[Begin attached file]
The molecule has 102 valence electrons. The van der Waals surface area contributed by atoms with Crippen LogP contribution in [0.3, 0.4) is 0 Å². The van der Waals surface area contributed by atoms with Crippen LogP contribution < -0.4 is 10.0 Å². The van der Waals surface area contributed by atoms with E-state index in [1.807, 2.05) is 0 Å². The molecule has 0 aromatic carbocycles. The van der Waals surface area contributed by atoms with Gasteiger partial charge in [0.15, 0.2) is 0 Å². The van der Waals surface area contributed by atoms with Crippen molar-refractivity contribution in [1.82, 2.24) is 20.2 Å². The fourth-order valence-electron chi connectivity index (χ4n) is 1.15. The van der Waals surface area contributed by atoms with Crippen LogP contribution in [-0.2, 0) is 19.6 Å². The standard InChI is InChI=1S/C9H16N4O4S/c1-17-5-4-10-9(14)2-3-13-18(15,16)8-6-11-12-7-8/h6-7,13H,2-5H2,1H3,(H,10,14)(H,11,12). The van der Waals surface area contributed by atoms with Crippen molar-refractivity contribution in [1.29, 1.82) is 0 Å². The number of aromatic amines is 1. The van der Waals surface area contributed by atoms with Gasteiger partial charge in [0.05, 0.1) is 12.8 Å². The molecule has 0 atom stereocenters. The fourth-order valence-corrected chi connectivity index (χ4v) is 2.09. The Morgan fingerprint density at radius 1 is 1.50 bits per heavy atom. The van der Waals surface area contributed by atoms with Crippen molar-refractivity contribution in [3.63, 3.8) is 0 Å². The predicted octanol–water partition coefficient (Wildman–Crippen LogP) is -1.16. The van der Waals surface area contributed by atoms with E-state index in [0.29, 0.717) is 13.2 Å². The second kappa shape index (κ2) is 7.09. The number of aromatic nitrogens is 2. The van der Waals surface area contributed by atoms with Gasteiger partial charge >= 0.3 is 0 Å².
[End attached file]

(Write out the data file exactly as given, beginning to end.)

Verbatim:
The molecule has 102 valence electrons. The van der Waals surface area contributed by atoms with Crippen LogP contribution in [0.3, 0.4) is 0 Å². The van der Waals surface area contributed by atoms with Crippen LogP contribution < -0.4 is 10.0 Å². The van der Waals surface area contributed by atoms with E-state index in [1.807, 2.05) is 0 Å². The molecule has 0 aromatic carbocycles. The van der Waals surface area contributed by atoms with Gasteiger partial charge in [0.15, 0.2) is 0 Å². The van der Waals surface area contributed by atoms with Crippen molar-refractivity contribution in [1.82, 2.24) is 20.2 Å². The fourth-order valence-electron chi connectivity index (χ4n) is 1.15. The van der Waals surface area contributed by atoms with Crippen LogP contribution in [-0.2, 0) is 19.6 Å². The standard InChI is InChI=1S/C9H16N4O4S/c1-17-5-4-10-9(14)2-3-13-18(15,16)8-6-11-12-7-8/h6-7,13H,2-5H2,1H3,(H,10,14)(H,11,12). The van der Waals surface area contributed by atoms with Crippen molar-refractivity contribution in [1.29, 1.82) is 0 Å². The number of aromatic amines is 1. The van der Waals surface area contributed by atoms with Gasteiger partial charge in [0.05, 0.1) is 12.8 Å². The molecule has 0 atom stereocenters. The fourth-order valence-corrected chi connectivity index (χ4v) is 2.09. The Morgan fingerprint density at radius 1 is 1.50 bits per heavy atom. The van der Waals surface area contributed by atoms with Crippen molar-refractivity contribution in [3.63, 3.8) is 0 Å². The predicted octanol–water partition coefficient (Wildman–Crippen LogP) is -1.16. The van der Waals surface area contributed by atoms with E-state index in [0.29, 0.717) is 13.2 Å². The second kappa shape index (κ2) is 7.09. The number of aromatic nitrogens is 2. The van der Waals surface area contributed by atoms with Gasteiger partial charge >= 0.3 is 0 Å².